Most people don’t understand adoption.
The way the process works can be confusing. The benefits of adoption are not common knowledge. The positive position that the journey puts prospective birth mothers in is obscured by poor depictions of adoption in movies and TV shows.
For these reasons and more, it’s common to face opposition from people you love when you choose adoption for your baby. What can you do when your parents don’t support your adoption? What about your brothers and sisters, as well as your friends?
This life-changing journey can be seriously challenging. It only makes it more difficult when you have to carry the emotional weight of disapproval from family. While there’s not a magic answer to relieve this burden, there are some things you can do to improve your situation. That’s why we created this guide.
If you’re wondering how to deal with unsupportive family when “giving a baby up” for adoption, then this article is for you.
You are not “Giving Up” When You Choose Adoption
“Giving a baby up” is one of the most popular ways to speak about adoption. It’s a phrase you’ve undoubtedly heard, and probably even used. However, there’s a misunderstanding in it that is important to call out: Choosing adoption is not “giving up.”
Why does this matter? The language we use influences our understanding of adoption in subtle ways. If your disapproving family members think of adoption as “giving up,” then they will have immediate, strong, negative feelings about it.
Instead of saying that you want to “give a baby up” for adoption, explain that you want to “choose adoption,” “create an adoption plan,” or “place a baby for adoption.” These phrases remove the negative language from the topic. The truth is that adoption is not “giving up.” It is a brave, loving, proactive choice that gives yourself and your child the opportunity to have a bright future.
Extending Empathy to Unsupportive Family
You don’t have to cut ties at the first sign of tension. You should always feel safe, and if you feel that your family’s disapproval puts you in an unsafe situation, then you should look for ways out. However, if you still feel safe in the conversation, then you might be able to stick around and resolve this conflict.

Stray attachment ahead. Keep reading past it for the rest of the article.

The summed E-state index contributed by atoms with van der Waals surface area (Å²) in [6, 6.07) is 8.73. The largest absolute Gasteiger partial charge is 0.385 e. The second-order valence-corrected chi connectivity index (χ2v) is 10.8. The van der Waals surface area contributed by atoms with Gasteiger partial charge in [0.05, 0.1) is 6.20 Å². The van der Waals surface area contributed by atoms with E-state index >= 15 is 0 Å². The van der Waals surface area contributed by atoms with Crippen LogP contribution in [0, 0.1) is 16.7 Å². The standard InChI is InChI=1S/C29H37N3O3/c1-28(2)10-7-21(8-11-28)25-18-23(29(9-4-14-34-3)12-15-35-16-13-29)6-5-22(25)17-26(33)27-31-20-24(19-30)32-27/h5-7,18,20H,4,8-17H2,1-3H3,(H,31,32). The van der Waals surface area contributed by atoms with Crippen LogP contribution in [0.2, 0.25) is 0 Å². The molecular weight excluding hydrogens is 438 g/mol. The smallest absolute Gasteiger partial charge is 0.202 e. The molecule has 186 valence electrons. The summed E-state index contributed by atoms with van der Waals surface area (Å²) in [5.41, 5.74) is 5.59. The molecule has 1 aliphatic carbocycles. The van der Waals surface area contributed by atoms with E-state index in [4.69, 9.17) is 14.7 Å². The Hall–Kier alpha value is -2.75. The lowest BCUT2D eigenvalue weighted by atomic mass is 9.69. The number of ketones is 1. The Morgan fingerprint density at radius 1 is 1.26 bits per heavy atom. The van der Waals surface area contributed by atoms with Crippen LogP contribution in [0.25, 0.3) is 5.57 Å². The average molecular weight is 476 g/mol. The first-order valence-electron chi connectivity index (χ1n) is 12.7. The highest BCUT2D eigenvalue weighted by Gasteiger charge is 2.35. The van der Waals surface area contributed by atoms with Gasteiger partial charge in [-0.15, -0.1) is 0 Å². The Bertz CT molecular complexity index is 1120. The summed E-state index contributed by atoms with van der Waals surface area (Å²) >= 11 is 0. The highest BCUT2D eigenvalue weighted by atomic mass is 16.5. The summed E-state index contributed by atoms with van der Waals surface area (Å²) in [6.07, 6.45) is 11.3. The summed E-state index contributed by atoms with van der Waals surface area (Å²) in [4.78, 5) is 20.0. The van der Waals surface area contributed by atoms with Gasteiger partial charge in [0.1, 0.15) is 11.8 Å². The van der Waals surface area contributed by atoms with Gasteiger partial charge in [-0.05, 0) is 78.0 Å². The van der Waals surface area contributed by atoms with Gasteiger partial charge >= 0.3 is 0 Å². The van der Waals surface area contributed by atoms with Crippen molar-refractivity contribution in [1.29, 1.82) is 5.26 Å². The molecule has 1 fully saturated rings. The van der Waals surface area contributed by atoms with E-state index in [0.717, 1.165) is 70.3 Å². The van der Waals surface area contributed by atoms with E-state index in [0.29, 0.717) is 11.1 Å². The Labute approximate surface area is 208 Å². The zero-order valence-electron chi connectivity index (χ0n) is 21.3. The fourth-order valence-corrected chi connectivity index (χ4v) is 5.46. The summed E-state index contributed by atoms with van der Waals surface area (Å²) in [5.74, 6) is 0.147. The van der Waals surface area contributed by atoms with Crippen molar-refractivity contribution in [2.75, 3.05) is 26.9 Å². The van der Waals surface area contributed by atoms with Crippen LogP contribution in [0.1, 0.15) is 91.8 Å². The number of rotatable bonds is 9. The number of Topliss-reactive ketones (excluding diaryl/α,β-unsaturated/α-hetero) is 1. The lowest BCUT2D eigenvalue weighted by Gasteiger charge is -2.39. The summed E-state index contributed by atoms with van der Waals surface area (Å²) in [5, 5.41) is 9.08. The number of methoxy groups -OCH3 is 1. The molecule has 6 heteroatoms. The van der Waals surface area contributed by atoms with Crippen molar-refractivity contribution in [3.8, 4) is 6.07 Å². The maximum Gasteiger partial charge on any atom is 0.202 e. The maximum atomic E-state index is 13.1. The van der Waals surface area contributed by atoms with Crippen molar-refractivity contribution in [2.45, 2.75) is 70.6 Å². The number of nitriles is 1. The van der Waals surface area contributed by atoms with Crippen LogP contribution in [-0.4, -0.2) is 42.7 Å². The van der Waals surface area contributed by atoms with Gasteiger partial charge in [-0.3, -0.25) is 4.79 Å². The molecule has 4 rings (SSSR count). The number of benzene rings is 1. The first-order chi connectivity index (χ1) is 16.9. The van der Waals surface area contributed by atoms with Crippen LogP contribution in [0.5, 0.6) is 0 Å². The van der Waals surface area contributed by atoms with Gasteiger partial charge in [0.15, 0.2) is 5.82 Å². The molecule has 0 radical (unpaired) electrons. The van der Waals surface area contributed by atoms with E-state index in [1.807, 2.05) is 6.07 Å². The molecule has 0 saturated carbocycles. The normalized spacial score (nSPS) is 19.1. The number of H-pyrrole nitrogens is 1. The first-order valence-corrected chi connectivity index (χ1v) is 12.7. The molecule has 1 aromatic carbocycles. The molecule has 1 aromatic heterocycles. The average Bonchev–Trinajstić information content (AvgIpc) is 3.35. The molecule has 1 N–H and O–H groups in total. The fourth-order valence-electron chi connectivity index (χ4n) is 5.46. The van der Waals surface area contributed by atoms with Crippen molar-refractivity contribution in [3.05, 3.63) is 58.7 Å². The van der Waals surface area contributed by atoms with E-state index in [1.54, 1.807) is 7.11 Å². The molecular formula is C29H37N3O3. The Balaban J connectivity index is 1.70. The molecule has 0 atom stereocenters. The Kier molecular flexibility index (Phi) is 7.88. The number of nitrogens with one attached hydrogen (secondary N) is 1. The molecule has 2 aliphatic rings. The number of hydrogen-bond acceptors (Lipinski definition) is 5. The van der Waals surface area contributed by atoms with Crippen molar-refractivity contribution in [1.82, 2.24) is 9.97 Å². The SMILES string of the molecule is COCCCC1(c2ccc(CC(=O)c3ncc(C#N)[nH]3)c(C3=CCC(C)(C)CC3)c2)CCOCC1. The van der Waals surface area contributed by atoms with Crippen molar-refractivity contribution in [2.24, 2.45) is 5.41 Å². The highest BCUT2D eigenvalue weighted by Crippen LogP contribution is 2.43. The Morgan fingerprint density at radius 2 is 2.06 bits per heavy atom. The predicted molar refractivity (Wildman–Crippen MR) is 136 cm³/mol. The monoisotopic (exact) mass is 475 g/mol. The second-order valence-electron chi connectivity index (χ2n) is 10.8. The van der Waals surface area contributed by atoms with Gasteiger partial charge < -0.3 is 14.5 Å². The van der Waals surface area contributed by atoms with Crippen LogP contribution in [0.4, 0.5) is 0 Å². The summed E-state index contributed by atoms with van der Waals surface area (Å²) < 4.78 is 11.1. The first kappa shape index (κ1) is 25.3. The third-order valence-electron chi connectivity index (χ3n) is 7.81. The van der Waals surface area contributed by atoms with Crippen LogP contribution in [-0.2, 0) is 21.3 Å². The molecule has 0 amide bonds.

Try to understand where parents who don’t approve of “giving a baby up” for adoption could be coming from. Most parents want to be grandparents. Most parents don’t understand the adoption process. Most parents have a sense of pride that the idea of “giving a baby up” for adoption could hurt.
The common thread here: confusion. If you can, give your parents (or other unsupportive family members) the time to understand adoption and change their perspective. You can help them do this by explaining how the process works and the benefits of adoption.
Ultimately, their reaction is their responsibility. But, you can set the tone for a positive conversation by responding compassionately to their questions and concerns.
Responding to Criticism
Some disagreements are too strong to be settled. You may not be able to help your family understand adoption. Some parents who disapprove of adoption decisions will be stuck in their ways. How can you respond in situations like this?
Every situation is unique. You understand the dynamics of your relationships with your parents, siblings and friends better than anyone. That means we can’t tell you exactly how to respond to criticism in your life when family disapproves of “giving a baby up” for adoption.
Instead, we can provide some helpful things to consider within the context of your specific relationships and conversations. Here are three things to keep in mind when your family doesn’t agree with your adoption decision:
Set Your Boundaries